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Music, lyrics & book by Anaïs Mitchell; directed by Rachel Chavkin
Opened April 16, 2019
Patrick Page and Amber Gray in Hadestown (photo: Matthew Murphy)
Orpheus and Eurydice have been fodder for artists through the centuries, including French composer Jacques Offenbach and French filmmaker Jean Cocteau. But Offenbach’s opera Orpheus in the Underworld and Cocteau’s Orpheus films are marked by genius; Hadestown, cobbled together by book writer-lyricist-songwriter Anaïs Mitchell, isn’t a patch on such works of art, however cleverly staged by Rachel Chavkin.
Set in a dusty, Depression-era burg that recalls the French Quarter, the show at times spits out the swampy, jazzy sounds of the Big Easy; but Mitchell also succumbs to attempts at ear-piercing Broadway show tunes that come off as merely obligatory. At its most original, Mitchell’s music grooves with robust assurance. Most interesting—as others have pointed out—is that, for once, the men (Orpheus, Hades and Hermes) have it more difficult vocally than the women (Eurydice and Persephone). That’s not a slight on Eva Noblezada and Amber Gray, who sound great singing comfortably in their middle range, but Mitchell puts the three male leads—Reeve Carney’s high tenor, Patrick Page’s rumblingly low bass and ageless Andre de Shields in between—through a sometimes treacherous vocal ride.
That’s about it for originality in Hadestown, a show that’s bounced around in various guises for over a decade with little if anything to show for it. If Mitchell’s music and lyrics don’t grab one by the throat, and if her derivative book doesn’t add up to much compared with its mythical forebears, then it’s up to director Chavkin to make Hadestown, if not sing, at least move. She does that, literally, with a trio of onstage turntables, which, combined with Rachel Hauck’s seedy set, Michael Krauss’s sober costumes and Bradley King’s savvy lighting, conjures a sweaty musical purgatory populated by some grim (and grimy) characters.
But despite her best efforts, Chavkin can’t make Hadestown anything more than a fitfully entertaining gloss on the Orpheus myth.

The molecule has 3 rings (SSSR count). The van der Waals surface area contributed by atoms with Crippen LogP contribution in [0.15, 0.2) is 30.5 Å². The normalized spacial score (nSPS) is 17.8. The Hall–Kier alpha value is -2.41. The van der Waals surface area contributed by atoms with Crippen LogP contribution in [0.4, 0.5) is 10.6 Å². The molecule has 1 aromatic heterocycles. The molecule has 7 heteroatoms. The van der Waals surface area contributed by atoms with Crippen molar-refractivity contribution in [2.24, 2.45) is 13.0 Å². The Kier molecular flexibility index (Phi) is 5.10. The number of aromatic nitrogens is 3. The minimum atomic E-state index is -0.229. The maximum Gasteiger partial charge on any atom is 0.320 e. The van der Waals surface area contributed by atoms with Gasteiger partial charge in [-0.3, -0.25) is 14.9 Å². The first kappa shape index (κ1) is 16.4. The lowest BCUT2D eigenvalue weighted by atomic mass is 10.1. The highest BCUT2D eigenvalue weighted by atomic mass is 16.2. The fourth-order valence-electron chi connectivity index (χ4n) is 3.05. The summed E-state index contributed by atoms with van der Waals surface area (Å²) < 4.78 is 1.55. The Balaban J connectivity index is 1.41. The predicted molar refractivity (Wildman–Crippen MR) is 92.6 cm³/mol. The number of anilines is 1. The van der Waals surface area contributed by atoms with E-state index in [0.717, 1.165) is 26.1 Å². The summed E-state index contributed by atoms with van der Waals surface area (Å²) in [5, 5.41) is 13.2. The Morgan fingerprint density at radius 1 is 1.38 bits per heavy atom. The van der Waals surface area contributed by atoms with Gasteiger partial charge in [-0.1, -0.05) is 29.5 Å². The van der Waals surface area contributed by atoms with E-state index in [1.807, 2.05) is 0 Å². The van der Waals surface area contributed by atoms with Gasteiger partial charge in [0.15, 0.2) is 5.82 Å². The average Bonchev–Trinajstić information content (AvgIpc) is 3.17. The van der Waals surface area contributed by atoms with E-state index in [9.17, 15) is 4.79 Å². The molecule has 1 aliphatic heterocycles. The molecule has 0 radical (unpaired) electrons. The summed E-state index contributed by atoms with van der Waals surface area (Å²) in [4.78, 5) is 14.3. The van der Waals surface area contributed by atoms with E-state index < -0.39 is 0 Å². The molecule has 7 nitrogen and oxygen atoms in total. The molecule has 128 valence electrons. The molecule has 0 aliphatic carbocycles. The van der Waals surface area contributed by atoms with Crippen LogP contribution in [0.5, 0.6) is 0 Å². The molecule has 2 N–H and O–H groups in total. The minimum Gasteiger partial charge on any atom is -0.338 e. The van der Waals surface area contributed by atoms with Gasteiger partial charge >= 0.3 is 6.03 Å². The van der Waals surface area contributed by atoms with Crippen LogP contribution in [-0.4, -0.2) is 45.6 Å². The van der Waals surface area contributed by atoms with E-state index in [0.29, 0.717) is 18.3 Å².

Walter Kerr Theater, 219 West 48th Street, New York, NY
Blu-rays/4K of the Week
Liam Neeson, who has played a mild-mannered, middle-aged regular guy action hero in his most recent movies, plays another wronged father who tracks down members of the drug gang he holds responsible for the death of his son.
Director Hans Petter Moland sets his gritty actioner amid Colorado’s mountainous terrain, which provides glorious snowbound shots as the backdrop for Neeson’s latest round of extracting vengeance. The film has a superior hi-def UHD and Blu-ray transfer; extras include Neeson and Moland interviews, on-set featurette and deleted scenes.
The Devil’s Nightmare
Directed with authority by Belgian Jean Brismée, 1973’s Devil’s Nightmare provides 95 minutes of “guilty pleasure” thrills as an agent of Satan and his succubus set their sights on the souls—and bodies—of a group of tourists staying at Baron von Runberg’s castle, which houses the darkest family secret.
Alternatively, Sam Mason-Bell’s inept Industrial Animals follows a prostitute only too willing to do her client’s bidding—until the gory twist ending. At least Tamsin Howland (who co-wrote with Mason-Bell) is unafraid to do anything onscreen, however demanding or demeaning. Both films have fine hi-def transfers; extras include interviews and commentaries.
Isn’t It Romantic?
This Rebel Wilson rom-com vehicle is a rather desperate attempt to put her in what purports to be a rom-com parody but uses the very clichés that make such movies unpalatable.
Wilson is her usual tenacious, sarcastic self, but even at 88 minutes this feels stretched out, especially when the Whitney Houston karaoke sequence goes on seemingly endlessly. There are a couple of decent laughs and some good-natured ribbing of the genre, but it’s still forgettable fluff. The film looks fine on Blu; extras are deleted scenes and a making-of featurette.
I doubt that we needed yet another adaptation of Victor Hugo’s massive novel about the decades-long manhunt by police inspector Javert against our hero Jean Valjean, who finds his life imperiled every time he seems to have settled down into domesticity.